Anti-money laundering law: denunciation
This is the fourth part of the series devoted to the Anti-Money Laundering Law of 2020, commonly known as the Business Transparency Law (the Law), the objective of which is to help with the collection of data. on the beneficial ownership of bank customers of legal persons. Part 2, available here, discussed the reasons for the establishment of the Banking Secrecy Law (BSA) and the reason for the promulgation of the Company Transparency Law in 2020. He also discussed the information currently collected by banks and which must be reported to a central Financial Crimes Enforcement Network (FinCEN) data agency within the next two years. Part 3, available here, discussed the wide range of exclusions from reporting requirements, including those for public companies as well as businesses with more than 20 full-time employees, reporting more than $ 5 million in revenue. annual reports to the Internal Revenue Service, and have an operational presence in a physical office in the United States.
Whistleblowing can be lucrative. In its annual report to Congress on its whistleblower program, The Securities and Exchange Commission announced payments of $ 564 million in fiscal 2021, more awards than all previous years combined. With the administration’s emphasis on white collar crime, the substantial whistleblower prices contained in the law will certainly increase these numbers in the future.
Previously, compensation payable to a whistleblower was capped at the lesser of $ 150,000 or 25% of the net amount of the fine or penalty. By law, whistleblowers who reveal original information about anti-money laundering (AML) violations to FinCEN or the Department of Justice would be entitled to up to 30% of the total monetary penalties imposed. if these penalties exceed $ 1 million in total. The law also includes a number of additional retaliation protections for whistleblowers. Since the pre-statutory reporting requirements were strictly for banks, banks have operated under these sanctions for years and whistleblowers would necessarily be bank employees. With the expansion of reporting requirements to businesses, whistleblowers can now be employees of reporting businesses, and the law could apply to a business that has falsely reported an exemption or false information about the business structure. .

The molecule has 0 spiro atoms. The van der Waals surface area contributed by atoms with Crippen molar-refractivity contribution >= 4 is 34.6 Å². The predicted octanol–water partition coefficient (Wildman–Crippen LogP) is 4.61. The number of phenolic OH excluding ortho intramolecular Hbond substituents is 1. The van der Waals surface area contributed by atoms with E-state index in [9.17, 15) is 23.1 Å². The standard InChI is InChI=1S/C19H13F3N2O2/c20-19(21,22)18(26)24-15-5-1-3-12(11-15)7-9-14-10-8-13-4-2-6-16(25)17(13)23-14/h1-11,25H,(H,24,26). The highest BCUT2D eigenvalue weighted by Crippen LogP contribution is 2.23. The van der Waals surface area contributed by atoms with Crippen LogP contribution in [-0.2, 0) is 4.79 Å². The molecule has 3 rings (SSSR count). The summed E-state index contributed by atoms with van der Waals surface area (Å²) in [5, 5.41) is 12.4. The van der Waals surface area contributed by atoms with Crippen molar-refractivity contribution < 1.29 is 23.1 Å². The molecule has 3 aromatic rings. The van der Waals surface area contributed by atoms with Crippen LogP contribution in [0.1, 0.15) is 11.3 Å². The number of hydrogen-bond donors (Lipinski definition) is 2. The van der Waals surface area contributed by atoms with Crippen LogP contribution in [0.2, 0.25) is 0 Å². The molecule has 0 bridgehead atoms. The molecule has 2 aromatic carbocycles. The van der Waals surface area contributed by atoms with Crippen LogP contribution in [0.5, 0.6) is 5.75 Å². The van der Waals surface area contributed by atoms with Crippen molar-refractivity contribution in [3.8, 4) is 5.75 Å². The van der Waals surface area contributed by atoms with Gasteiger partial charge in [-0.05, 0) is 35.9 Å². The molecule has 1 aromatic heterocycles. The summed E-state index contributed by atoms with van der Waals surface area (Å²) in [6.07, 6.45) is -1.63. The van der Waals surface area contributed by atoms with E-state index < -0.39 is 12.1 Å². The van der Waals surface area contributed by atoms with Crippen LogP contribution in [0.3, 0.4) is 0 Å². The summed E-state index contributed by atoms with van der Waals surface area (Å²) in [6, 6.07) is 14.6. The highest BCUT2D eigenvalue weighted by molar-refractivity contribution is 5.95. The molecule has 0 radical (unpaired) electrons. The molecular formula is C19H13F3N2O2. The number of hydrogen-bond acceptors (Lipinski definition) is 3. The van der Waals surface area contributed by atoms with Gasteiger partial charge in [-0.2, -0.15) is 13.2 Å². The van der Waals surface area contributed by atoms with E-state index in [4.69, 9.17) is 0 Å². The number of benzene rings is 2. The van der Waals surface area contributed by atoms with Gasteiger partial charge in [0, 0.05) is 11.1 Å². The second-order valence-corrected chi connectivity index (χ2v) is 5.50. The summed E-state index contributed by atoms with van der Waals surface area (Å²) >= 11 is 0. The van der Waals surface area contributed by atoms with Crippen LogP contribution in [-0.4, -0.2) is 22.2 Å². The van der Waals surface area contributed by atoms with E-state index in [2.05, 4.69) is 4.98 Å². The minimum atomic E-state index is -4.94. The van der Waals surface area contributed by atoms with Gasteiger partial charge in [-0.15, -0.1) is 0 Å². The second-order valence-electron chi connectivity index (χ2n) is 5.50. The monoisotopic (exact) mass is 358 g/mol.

In addition to providing incentives to whistleblowers, the law imposes significant penalties on businesses and individuals who violate BSA / AML requirements. A civil fine of $ 500 per day can be imposed for willful failure to comply as well as criminal penalties of up to $ 10,000 and up to two years in prison. Anyone found guilty of violating a BSA provision must return their profits or bonuses. For repeat offenders, the penalty can be up to three times the profit made. For gross violations, someone could be banned from banking for 10 years from conviction. For concealment violations, defined as “having knowledge of a cover-up, forgery, misrepresentation or attempt to do any of the above”, a penalty of up to 10 years imprisonment and a fine of $ 1 million or both may be imposed.
In summary, money laundering or terrorist financing has been a dangerous world for the banks charged with controlling such activity as well as for money launderers and terrorist financiers themselves. The dangers have now spread to the corporate world, which has been largely immune from these risks except to answer banks’ seemingly endless questions about ownership. This risk of whistleblower reporting and sanctions will now also apply to US companies. Hopefully American businesses won’t be taken by surprise.
 SEC 2021 Annual Report to Congress, Whistleblower Program.
 Address of Deputy Attorney General Lisa O. Monaco at ABA 36e The National Institute on White Collar Crime discusses priorities. (October 28, 2021)